Last year, an estimated 5.2 percent of workers in the American Community Survey reported that they usually telecommute, a figure that’s climbed in recent surveys. Meanwhile, the share of employees taking public transportation declined slightly to 5 percent and has remained mostly flat over the longer term.
The number of Americans telecommuting at least occasionally is much larger than what’s depicted in the federal data. That’s because the Census survey asks respondents to report how they “usually” go to work, meaning those working from home only a day or two each week aren’t counted. A 2016 Gallup survey found that 43 percent of employees spent at least some time working remotely.
Several factors contribute to this increase in telecommuting.
For one, some companies are encouraging employees to telework. Advances in technology have also made working remotely more practical than before. And tech-oriented areas of the economy support jobs more ideal for telecommuting than manufacturing, brick-and-mortar retail and other major industries where recent employment gains haven’t been as strong.
Those working from home at the highest rate — 11.7 percent — in the Census survey were classified as professional, scientific, management, administrative and waste management services workers. Other industries where telework is about as common include finance, insurance, real estate, agriculture and the information sector.
As one might expect, self-employed individuals are the mostly likely to work from their homes, with about 24 percent doing so last year. But they’re not driving the expansion of telecommuting. According to Census survey, there are fewer self-employed teleworkers who own unincorporated businesses than a decade ago, partially because the self-employed make up a smaller share (5.9 percent) of the overall workforce.
Instead, it’s employees of private companies who are pushing up telework numbers. According to the latest estimates, 4.3 percent of all private wage and salary workers usually worked from home last year, up from 2.7 percent a decade prior.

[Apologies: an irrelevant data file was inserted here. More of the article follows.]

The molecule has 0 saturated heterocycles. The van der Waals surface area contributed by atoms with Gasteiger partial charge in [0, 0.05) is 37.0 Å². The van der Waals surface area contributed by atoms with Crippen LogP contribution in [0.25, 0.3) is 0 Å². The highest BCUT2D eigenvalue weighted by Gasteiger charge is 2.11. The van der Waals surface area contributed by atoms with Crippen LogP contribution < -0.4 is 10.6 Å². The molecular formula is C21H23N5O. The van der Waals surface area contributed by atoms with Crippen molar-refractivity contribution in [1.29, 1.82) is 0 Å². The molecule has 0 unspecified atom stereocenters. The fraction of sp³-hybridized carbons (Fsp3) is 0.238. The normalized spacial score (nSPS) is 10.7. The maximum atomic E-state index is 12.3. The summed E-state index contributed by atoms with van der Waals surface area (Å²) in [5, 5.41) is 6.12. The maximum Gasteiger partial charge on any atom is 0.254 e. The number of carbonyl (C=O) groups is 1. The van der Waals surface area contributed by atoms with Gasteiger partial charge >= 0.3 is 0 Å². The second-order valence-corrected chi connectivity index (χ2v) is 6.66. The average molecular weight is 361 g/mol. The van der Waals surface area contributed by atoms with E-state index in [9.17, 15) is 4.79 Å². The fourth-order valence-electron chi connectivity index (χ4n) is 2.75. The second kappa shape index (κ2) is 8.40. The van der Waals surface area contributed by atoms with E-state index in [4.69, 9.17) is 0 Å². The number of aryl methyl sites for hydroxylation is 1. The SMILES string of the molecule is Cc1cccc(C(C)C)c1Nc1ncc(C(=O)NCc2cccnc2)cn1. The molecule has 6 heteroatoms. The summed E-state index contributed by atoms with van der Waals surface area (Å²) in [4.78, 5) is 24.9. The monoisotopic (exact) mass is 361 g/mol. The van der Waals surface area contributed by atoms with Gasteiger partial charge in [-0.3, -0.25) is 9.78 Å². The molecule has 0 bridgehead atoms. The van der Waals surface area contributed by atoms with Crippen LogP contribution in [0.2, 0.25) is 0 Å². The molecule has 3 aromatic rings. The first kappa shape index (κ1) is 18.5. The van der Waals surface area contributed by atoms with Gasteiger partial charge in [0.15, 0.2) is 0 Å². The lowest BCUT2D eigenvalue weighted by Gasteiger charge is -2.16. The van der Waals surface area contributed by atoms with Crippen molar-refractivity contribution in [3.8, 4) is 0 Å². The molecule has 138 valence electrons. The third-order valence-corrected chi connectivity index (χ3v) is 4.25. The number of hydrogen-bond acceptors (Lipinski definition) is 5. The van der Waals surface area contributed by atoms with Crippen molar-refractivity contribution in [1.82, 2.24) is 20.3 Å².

Additionally, older workers are significantly more likely to telework than younger age groups. The Census estimates indicate that 7 percent of workers age 60 to 64 worked from home, as well as 10.3 percent of those age 65 and over last year.
Meanwhile, several factors are suppressing public transportation ridership.
Perhaps what’s most to blame is an increase in car ownership. A recent study in Southern California concluded that increased vehicle access was the single most significant factor contributing to diminished transit use. Nationally, data suggests more adults living in poverty now have access to cars.
Other reasons often cited include the proliferation of ride-hailing services, lower gas prices and higher trip fares for some transit systems.
In the first quarter of this year, total transit passenger trips were down 3.9 percent from 2017, according to the American Public Transportation Association’s most recent ridership report, finding declines for all modes except for commuter rail.
Bus systems across the country have experienced particularly noticeable drops. The Maryland Transit Administration, Miami-Dade Transit Agency and Washington Metropolitan Area Transit Authority all reported year-over-year declines in bus passenger trips exceeding 10 percent in the first quarter. Many agencies have responded in recent years by reconfiguring bus routes and launching initiatives aimed at addressing inefficiencies in service.
Driving alone remains the predominant form of commuting. Just over three-quarters of employed workers reported driving to work in the 2017 Census survey, essentially unchanged from a decade ago.
Metro Area Telework Data
The prevalence of teleworking in a region largely reflects workforce demographics and types of industries doing business locally. The Census Bureau measures numbers of workers “usually” working from home, shown for each region below. (Note that data was not reported all years for some smaller metro areas.)